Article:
In the face of an assault, natural disaster, or act of war, humans have an overwhelming desire to do something. Here in Nebraska, we suffered historic floods last year and our citizens united to work hard in sandbagging, cleaning, donating food and water. There was something for us to do in response to the catastrophe. Tornadoes recently struck Nashville, Tennessee, and killed twenty-five people and devastated parts of their downtown. Thousands of people came out to assist in the rescue and clean up of Nashville. So many, in fact, that the FEMA authorities had to turn people away.
We are hardwired to do something in response to suffering, loss, attacks, and threats to our community.
Yet now in the greatest disruption to global life since World War II, the very thing we are called to do is – nothing. We cannot mobilize to confront the global assault of the Wuhan Coronavirus. We cannot sign up at the local recruiting office. We cannot donate our steel and rubber products to the war effort. We cannot even march in protest to or solidarity with government policy.
Our mobilization is the mobilization of isolation.
To do something now is to stay home, not go to work, school, parties, sporting events, concerts, or – most sadly for many of us – Mass. Our civic and even moral duty is to do nothing. Here in the middle of Lent, three weeks before the great Triduum and Easter celebration of the Church, we have been called by our government to enter a cloistered, monastic life within our individual homes. The spiritual significance of this cannot be overlooked.
In his book, God or Nothing , Cardinal Sarah warns against the “heresy of activism” in which we have forgotten that the heart of our life lies only in God. The activity of contemporary life creates blindness or deafness to the reality of our reliance upon God. We are wayfarers in this world and most of our life is outside of our control.
The coronavirus situation reveals a reality that always has been. This virus, like other natural disasters, is beyond our control. But, we are able to control our reactions to the situation. Our false sense of control has been stripped from us and we are laid bare. This stripping of power reveals beautiful life hidden beneath our outward trappings. Our response must be docility, trust, abandonment to Divine Providence, and most of all charity. As Colossians 3:14 and 1 Peter 4:8 declare, charity binds all the other virtues and rules as queen over them.
Our situation is full of ironies with deep symbolic spiritual significance. To do something against this contagion, we must do nothing. To strengthen our global alliance, each nation must close its borders to others. We have never been so globally connected in spirit by physically disconnecting ourselves from each other. Out of love for our neighbors, we must not visit them. To keep our communities strong, we must break them. Our very society is now made out of isolated households. And spiritually, we are drawn closer to God and his body by being kept away from his sacramental presence. Our greatest offerings at this time are our sacrifices.
The cloistered life has challenges and benefits. A benefit is we can all be discalced! Yet we’ve been thrust into our cells unwillingly and without proper preparation. Even within our cells, however, we are still able to “do” something. How we mobilize, the ways we can “do” something now are to help our own family and friends be holy monks. This includes through the encouragement of others, known and unknown, through social media channels. Build up the body of Christ now, don’t continue to rip it apart. Our first thoughts towards others should stem from charity and be seen first through charity.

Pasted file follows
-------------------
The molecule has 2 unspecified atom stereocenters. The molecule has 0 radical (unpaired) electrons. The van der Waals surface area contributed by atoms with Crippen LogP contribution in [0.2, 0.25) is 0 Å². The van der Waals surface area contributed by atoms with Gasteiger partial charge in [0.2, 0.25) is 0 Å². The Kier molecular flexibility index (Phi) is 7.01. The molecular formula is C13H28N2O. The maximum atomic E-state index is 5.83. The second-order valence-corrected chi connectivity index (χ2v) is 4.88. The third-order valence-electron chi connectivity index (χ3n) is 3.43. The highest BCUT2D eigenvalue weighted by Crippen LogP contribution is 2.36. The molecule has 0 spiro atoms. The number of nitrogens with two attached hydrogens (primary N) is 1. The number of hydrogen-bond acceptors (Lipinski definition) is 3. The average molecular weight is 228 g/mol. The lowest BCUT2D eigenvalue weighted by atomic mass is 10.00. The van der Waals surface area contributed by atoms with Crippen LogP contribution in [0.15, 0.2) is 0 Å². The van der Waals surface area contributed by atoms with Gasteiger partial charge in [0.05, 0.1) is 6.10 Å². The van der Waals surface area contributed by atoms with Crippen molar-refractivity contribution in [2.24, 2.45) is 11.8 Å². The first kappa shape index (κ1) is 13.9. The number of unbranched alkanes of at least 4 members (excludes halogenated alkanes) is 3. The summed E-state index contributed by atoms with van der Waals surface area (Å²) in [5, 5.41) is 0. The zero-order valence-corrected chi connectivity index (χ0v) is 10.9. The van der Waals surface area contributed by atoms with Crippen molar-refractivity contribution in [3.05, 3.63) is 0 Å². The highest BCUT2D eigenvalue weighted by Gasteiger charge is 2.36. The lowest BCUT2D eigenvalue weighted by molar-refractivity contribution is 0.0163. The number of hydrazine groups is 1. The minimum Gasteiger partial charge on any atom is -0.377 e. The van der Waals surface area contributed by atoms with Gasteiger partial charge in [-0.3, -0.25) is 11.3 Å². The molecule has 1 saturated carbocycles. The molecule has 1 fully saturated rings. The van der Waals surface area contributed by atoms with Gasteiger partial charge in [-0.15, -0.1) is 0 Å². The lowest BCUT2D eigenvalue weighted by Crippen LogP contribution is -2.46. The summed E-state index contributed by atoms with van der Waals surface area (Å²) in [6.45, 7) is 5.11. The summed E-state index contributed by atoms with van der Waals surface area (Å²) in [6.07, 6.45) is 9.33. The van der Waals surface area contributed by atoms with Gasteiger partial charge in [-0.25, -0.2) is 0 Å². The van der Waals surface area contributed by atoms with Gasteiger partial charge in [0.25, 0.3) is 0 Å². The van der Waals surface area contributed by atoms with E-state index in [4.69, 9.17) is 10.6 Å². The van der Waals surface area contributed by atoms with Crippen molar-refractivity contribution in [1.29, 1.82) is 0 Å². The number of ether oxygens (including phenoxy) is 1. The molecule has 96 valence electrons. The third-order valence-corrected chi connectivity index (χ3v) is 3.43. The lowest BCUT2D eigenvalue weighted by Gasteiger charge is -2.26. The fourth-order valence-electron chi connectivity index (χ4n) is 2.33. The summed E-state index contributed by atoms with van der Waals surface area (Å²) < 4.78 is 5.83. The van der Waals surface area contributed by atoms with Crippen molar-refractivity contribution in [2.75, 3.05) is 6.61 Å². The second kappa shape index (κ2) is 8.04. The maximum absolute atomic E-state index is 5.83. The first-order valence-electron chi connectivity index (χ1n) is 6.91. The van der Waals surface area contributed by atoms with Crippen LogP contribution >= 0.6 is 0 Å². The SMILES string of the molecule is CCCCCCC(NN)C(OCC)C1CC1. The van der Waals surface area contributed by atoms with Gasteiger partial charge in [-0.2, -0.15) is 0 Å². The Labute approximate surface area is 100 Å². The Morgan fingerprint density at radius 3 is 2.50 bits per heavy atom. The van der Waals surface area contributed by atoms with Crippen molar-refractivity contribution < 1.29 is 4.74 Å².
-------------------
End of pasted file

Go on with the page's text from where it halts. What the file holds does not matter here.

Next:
One of the truths this virus emphasizes is the isolation of our older population. There are practical solutions that we can implement in response. One I am urging my own parish to begin: Healthy, young parishioners and families should be matched with older or vulnerable ones. The healthy would contact their adoptees daily to see if they need anything, even if what they need is simply the daily contact with another.
Isolation is difficult enough for a family; consider how more difficult it is for those already alone. Our parishes can help with this now by beginning “adopt-a-parishioner” programs to reach out to those most likely to be at risk, and thus most afraid right now. Such charity would itself save lives.
We are all required to experience severe fasting. Recall, we don’t fast from sinful things but good in order to draw closer to God, the source of all our life. We must fast from the good of communal life. Fasts do not last forever, though. Consider how much we will rejoice as a global community when we can end this fast?
We take our communion with our fellow human beings for granted and we take our sacramental Communion at the Mass for granted. How much this daily communion meant has been shown to us through this evil of separation. Genesis has a beautiful line in which Joseph says to his brothers, “you meant it for evil but God has turned it to good.” The coronavirus and its effects are an evil and our own response can further and worsen its effects, or we can cooperate in God’s turning evil to good.
Social isolation is everyone’s cross to take up now. But if we embrace our cross, it will lead to a fullness of life we never could have known.
We have been given a great gift within this historic experience of communal suffering – the gift of time to pray, reflect, and – if we can live it as such – leisure. Let us embrace what we cannot escape and accept that our “doing nothing” is the very something all of us must do.
*Image: The Angelus (L’Angélus) by Jean-François Millet, 1875 [Musée d’Orsay , Paris]